Tories spoilt for choice in true blue seat
The Guardian - 2 January 2004
Applications flood in for Kensington and Chelsea after Michael Portillo quits politics
Christmas may be over, but for aspiring Tory MPs, the new year could bring the sweetest gift of all. On January 7, each of the 900-plus names on Conservative Central Office's candidates list will be sent an advertisement inviting them to apply for parliament's most well-heeled seat: the true blue Kensington and Chelsea (majority: 8,771).
Ever since November 7, when the former cabinet minister Michael Portillo announced his intention to stand down, admitting he had lost his appetite for the "cut and thrust of the chamber", CVs have been flooding into Tory headquarters.
The final selection meeting will take place on February 25. But the real process reached a peak during the round of Christmas parties, as would-be candidates pressed the flesh of those who could secure them a shoe-in to the Commons.
With the post not yet advertised, the constituency chairwoman, Shireen Ritchie, refuses to be drawn on likely applicants. But a hierarchy of probable contenders is in circulation.
Favourite is Nick Hurd, 41, son of the Tory former foreign secretary Douglas Hurd and Tim Yeo's recently-appointed chief of staff, who lives in the constituency and got to the last three for selection at Windsor. "He's definitely the front-runner. He's very popular and takes an active role in the constituency, which is important" says an association member. "But his age may count against him. They don't like them too young in K&C, and he's never fought a seat at an election." David Platt, 39, a Cambridge-educated barrister who also reached the last three for Henley (losing to Boris Johnson) and for Windsor, is also understood to be standing.
Peter Wilson, a venture capitalist who stood against Labour's Karen Buck in nearby Regent's Park and Kensington North at the last election, is also believed to be throwing his hat into the ring. He lives in the borough and reached the last six at Windsor
Phillip Oppenheim, 47, a former Conservative Treasury minister, is understood to be applying. But he is firmly anti-hunting - a fact which plays badly in a part of west London where Countryside Alliance stickers are plastered on Range Rovers. "He came unstuck at the last selection process [in 1999, when Mr Portillo was chosen] because of his views on hunting. It sunk him," says a member.
Michael Gove, the Times columnist, has been suggested by friends as a likely candidate - and would prove a certain celebrity cachet, shared by Mr Portillo and his predecessor, the self-confessed "philanderer, reprobate and adulterer" Alan Clark, whose death from a brain tumour led to the 1999 byelection. But Mr Gove is not on the official candidates list.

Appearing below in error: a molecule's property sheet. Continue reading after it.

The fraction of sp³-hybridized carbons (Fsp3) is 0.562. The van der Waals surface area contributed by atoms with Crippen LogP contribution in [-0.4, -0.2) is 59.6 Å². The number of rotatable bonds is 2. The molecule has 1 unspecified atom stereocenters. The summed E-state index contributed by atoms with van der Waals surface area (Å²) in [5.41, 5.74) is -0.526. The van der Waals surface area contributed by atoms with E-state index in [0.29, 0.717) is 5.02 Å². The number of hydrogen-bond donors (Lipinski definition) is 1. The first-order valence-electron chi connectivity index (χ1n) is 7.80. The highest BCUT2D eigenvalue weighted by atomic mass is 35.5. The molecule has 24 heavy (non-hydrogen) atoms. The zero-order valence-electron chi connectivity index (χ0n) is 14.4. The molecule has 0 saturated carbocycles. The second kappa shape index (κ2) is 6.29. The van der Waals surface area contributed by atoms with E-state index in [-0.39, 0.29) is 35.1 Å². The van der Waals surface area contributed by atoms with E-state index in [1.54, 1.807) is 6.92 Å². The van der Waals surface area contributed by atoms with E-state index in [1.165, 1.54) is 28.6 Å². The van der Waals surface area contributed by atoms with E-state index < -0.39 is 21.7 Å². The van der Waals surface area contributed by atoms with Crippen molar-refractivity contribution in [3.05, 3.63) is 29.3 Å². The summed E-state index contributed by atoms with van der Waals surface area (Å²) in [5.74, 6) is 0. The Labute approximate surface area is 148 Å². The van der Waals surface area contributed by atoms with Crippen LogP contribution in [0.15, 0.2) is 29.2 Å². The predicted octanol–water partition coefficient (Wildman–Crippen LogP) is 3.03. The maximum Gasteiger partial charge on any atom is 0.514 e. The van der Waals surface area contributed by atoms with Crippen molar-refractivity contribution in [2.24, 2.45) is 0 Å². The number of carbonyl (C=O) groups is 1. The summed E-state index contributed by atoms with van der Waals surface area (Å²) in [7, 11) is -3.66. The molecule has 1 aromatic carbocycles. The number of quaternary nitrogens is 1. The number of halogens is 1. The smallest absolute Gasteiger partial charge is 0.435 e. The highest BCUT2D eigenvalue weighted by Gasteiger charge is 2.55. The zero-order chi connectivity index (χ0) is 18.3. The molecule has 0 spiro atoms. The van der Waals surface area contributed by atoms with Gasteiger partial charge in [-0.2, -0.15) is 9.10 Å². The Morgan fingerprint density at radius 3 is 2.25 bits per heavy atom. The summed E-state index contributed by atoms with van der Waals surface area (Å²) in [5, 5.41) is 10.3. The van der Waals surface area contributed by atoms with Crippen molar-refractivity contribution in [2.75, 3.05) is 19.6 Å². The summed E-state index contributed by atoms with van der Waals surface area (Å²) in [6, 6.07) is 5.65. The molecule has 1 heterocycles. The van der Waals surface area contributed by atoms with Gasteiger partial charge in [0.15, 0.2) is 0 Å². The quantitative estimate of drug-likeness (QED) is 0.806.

Ivan Massow, 36, former chairman of the Institute of Contemporary Arts, caused speculation he might stand after being spotted lunching with Mr Portillo last month at The Ivy. But Mr Massow only recently rejoined the Conservative party, after defecting to Labour before the 2001 election, and such fickleness would not play well.
Charles Tannock, a London MEP representing the area, has strong local credentials, having cut his political teeth there as a councillor and vice chairman of the Young Conservatives. "I probably won't stand but I haven't ruled myself out," he said. He is taking soundings in a constituency where he is well-known and liked.
A question mark also hangs over Sir Malcolm Rifkind, 57, former foreign secretary, who recently pulled out of the selection procedure for the Tory stronghold of South Hertfordshire, despite getting to the last five. The gamble that he would secure K&C might have been a motive. Lady Meyer, wife of Sir Christopher Meyer, is also being spoken of as a contender, as is Margot James, a millionaire businesswoman living in the constituency, who recently admitted: "I don't actually think I will succeed in Kensington because I am an outsider - someone whose CV is not steeped in Westminster politics." Her relative lack of experience is likely to play against her. One candidate who will apply is Angie Bray, 50, former press secretary to Chris Patten, when he was Tory party chairman, and now the Tory Greater London Authority member for the area. She is party spokesman on the congestion charge, a fierce bone of contention in K&C. She has lived in the constituency most of her adult life, and in 1997 fought the Labour seat of East Ham.
As the association wades through the applications to choose its fourth MP in six years, one question may preoccupy it: whether to choose a high-profile, household name, or a candidate prepared to work for the constituency in return for a safe seat so close to Westminster.
As one member says: "I think they feel rather let down by the last two. Alan Clark didn't ever really do anything for the constituency once he got there, other than use it as a platform to promote himself, and the same goes for Michael Portillo. This time there's a feeling that rather than looking for a celebrity, they may be looking for a grafter."